Chapter 2, Building Abstractions with Data

Section - 2.1 - Introduction to Data Abstraction

Exercise 2.14


Lets first take an example of two intervals, and , and compute and using the procedures par1 and par2 given in exercise.

1
2
3
4
5
6
7
8
> (define I1 (make-center-percent 25 1.5))
> (define I2 (make-center-percent 75 0.75))
> (define rs1 (par1 I1 I2))
> (define rs2 (par2 I1 I2))
> (display-interval rs1)
[18.15998452012384,19.35544164037855]
> (display-interval rs2)
[18.50370662460568,18.995897832817338]

Clearly both results in different answers.

Lets see if the formulas are actually equivalent when applied to intervals.

We have:


By algebra, we can simplify it as:

This will be true for intervals, iff:

  • for any interval and . If we look closely this actually means that .
  • , for any interval .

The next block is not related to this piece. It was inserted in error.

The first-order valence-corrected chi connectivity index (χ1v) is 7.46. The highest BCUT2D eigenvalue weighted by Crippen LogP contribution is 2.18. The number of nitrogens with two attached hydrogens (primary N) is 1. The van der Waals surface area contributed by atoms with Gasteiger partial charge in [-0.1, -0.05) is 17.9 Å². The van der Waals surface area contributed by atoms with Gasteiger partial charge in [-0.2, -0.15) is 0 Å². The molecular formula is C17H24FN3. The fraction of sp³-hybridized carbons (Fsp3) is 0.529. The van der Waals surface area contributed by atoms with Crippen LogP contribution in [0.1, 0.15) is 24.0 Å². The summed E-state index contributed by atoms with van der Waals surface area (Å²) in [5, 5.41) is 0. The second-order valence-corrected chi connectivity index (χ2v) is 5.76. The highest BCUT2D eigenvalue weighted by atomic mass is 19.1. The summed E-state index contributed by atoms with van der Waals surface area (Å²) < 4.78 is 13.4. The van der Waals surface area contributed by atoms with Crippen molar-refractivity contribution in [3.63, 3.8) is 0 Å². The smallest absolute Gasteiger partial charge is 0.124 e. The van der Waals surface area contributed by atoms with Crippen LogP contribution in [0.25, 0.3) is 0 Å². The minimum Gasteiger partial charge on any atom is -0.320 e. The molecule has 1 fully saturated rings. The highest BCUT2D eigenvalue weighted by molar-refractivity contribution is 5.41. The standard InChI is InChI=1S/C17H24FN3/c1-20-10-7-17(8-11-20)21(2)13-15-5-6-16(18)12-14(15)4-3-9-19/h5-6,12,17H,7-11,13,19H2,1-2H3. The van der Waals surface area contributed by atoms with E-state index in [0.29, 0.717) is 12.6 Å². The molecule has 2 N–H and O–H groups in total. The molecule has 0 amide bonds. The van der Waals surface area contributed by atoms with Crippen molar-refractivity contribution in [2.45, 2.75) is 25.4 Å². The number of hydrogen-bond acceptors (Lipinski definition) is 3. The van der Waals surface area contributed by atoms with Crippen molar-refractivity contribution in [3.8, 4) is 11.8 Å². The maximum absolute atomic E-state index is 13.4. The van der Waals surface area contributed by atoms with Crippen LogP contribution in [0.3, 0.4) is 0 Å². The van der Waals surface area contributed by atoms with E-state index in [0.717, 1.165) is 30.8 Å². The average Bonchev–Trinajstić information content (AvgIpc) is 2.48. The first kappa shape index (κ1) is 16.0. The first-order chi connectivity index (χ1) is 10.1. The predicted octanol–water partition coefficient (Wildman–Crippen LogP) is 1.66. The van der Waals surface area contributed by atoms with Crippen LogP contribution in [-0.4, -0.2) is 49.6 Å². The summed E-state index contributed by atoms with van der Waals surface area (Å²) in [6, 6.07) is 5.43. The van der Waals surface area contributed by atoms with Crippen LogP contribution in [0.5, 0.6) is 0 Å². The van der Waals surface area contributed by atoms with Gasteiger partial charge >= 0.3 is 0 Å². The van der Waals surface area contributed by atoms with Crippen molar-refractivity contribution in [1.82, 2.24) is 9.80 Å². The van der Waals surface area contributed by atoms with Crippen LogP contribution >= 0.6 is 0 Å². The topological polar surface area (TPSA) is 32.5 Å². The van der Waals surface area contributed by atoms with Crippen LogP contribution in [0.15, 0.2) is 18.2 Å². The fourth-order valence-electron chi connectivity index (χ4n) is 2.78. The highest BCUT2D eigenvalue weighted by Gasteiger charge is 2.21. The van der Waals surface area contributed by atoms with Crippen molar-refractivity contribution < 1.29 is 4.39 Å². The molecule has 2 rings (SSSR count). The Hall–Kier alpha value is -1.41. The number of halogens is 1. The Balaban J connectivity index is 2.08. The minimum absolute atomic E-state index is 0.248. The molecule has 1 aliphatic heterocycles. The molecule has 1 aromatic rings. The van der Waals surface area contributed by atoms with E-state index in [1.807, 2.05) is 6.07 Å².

Lets see using Alyssa’s “interval arithmetic” that above is correct or not:

1
2
3
4
5
6
7
8
9
> (define I1 (make-center-percent 25 1.5))
> (display-interval I1)
[24.625,25.375]
> (display-interval div)
[0.9704433497536946,1.030456852791878]
> (define reverse (div-interval (make-interval 1.0 1.0) I1))
> (define reverse_reverse (div-interval (make-interval 1.0 1.0) reverse))
> (display-interval reverse_reverse)
[24.625000000000004,25.375]

As we can see by interval arithmetic that . Thus the algebraic equivalent is not same as interval equivalent. However , for any interval holds true which means this farmulae alegebraic equivalent is same as arithmetic equivalent.